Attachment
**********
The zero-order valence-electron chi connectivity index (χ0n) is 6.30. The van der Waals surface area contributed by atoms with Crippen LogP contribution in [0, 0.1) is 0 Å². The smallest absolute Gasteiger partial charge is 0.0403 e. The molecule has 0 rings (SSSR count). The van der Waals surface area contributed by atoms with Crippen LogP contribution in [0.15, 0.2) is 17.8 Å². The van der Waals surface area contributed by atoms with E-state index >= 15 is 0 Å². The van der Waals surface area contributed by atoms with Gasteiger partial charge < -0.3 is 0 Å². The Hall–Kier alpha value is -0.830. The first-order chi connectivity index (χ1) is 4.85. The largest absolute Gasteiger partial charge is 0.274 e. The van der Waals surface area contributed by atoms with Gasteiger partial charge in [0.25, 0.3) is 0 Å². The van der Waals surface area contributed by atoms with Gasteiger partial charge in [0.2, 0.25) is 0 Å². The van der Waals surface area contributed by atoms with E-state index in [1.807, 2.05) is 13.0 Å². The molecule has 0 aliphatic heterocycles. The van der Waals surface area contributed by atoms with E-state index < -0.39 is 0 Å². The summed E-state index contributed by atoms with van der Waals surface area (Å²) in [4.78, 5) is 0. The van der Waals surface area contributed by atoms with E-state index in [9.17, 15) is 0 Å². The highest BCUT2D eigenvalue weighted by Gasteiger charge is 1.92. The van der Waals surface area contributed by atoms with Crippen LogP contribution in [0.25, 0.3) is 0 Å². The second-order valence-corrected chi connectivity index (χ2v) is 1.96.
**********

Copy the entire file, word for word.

The zero-order valence-electron chi connectivity index (χ0n) is 6.30. The van der Waals surface area contributed by atoms with Crippen LogP contribution in [0, 0.1) is 0 Å². The smallest absolute Gasteiger partial charge is 0.0403 e. The molecule has 0 rings (SSSR count). The van der Waals surface area contributed by atoms with Crippen LogP contribution in [0.15, 0.2) is 17.8 Å². The van der Waals surface area contributed by atoms with E-state index >= 15 is 0 Å². The van der Waals surface area contributed by atoms with Gasteiger partial charge < -0.3 is 0 Å². The Hall–Kier alpha value is -0.830. The first-order chi connectivity index (χ1) is 4.85. The largest absolute Gasteiger partial charge is 0.274 e. The van der Waals surface area contributed by atoms with Gasteiger partial charge in [0.25, 0.3) is 0 Å². The van der Waals surface area contributed by atoms with Gasteiger partial charge in [0.2, 0.25) is 0 Å². The van der Waals surface area contributed by atoms with E-state index in [1.807, 2.05) is 13.0 Å². The molecule has 0 aliphatic heterocycles. The van der Waals surface area contributed by atoms with E-state index < -0.39 is 0 Å². The summed E-state index contributed by atoms with van der Waals surface area (Å²) in [4.78, 5) is 0. The van der Waals surface area contributed by atoms with E-state index in [9.17, 15) is 0 Å². The highest BCUT2D eigenvalue weighted by Gasteiger charge is 1.92. The van der Waals surface area contributed by atoms with Crippen LogP contribution in [0.25, 0.3) is 0 Å². The second-order valence-corrected chi connectivity index (χ2v) is 1.96.